Seven Russian banks will no longer be part of the SWIFT network, announced the EU’s official journal said on Wednesday. The move is the result of sanctions over Russia’s invasion of Ukraine.
SWIFT has also notified that they will be complying with the EU’s instructions.
“To this end, in compliance with the legal instruction in EU Council Regulation (EU) 2022/345 of 1 March 2022, we will disconnect seven designated Russian entities (and their designated Russia based subsidiaries) from the SWIFT network. This Regulation requires us to disconnect the identified entities on 12 March 2022, and we will do so accordingly.”
The banks, which have been given 10 days to discontinue SWIFT services, include Russia’s second-largest bank, VTB, as well as Bank Otkritie, Novikombank, Promsvyazbank, Bank Rossiya, Sovcombank and VEB.
As a senior EU official explained, the banks on the list were selected based on their connections to the Russian state, with public banks already subject to sanctions following Russia’s annexation of Crimea in 2014.
“All these banks that we have listed under SWIFT… they are all based on their connection to the state and the implicit connection to the war effort. We have not gone for a blanket ban across the whole banking system,” the official said.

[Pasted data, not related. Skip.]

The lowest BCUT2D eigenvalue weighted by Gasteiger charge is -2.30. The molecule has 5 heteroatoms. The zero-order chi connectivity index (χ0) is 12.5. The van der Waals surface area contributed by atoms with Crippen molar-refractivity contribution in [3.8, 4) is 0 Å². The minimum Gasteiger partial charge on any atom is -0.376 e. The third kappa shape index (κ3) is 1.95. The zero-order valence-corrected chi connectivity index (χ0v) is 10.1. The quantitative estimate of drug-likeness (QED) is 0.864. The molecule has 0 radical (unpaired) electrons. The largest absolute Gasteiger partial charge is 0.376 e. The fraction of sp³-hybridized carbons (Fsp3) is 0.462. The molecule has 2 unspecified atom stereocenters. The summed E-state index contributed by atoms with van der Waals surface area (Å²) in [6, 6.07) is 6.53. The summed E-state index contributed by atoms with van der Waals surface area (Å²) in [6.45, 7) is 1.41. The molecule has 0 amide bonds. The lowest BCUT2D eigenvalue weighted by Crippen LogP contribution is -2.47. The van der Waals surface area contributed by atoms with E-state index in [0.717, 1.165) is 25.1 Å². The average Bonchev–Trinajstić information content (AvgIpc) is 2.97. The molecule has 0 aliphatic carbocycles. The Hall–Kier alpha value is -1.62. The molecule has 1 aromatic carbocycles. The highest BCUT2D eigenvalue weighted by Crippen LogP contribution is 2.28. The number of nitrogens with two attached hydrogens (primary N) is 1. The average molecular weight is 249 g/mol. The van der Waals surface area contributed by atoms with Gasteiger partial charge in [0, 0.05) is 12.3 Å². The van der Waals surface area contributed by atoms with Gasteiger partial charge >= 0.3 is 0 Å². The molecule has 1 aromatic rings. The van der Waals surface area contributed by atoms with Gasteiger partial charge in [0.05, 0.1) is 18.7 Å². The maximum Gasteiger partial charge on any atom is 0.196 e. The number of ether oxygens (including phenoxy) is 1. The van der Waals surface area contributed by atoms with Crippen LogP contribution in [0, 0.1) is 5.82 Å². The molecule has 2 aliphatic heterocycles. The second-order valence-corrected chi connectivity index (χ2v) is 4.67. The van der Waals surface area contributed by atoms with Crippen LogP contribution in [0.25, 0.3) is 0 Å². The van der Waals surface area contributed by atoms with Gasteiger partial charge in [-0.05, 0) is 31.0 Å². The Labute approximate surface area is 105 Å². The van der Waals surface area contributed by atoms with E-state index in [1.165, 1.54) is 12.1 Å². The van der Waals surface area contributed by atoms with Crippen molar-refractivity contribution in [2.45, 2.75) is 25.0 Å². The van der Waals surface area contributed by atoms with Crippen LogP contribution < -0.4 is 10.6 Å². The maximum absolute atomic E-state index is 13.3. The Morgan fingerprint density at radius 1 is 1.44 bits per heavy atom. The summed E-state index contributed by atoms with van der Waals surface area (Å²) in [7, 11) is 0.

The list does not include Sberbank, Russia’s largest lender, and Gazprombank. This is because these companies handle most of the payments for Russian oil and gas, which EU countries are still buying despite the conflict.
The EU official said it was not possible simply to allow energy-related transactions and exclude others as SWIFT was unable to differentiate between types of payments. The official added that these two banks were nevertheless subject to other measures.
On Saturday, the European Union, the United States, Britain, and Canada blocked certain Russian banks from SWIFT, although they did not say which banks would be affected.
There is no clear global rival to SWIFT, a global payments network with over 11,000 members. EU officials said China has established a system, but it remains small, whereas SWIFT is still used for 70 per cent of transfers within Russia despite the existence of a Russian system.
If such systems existed, banks could still transfer funds via workarounds such as faxes and bilateral messaging systems.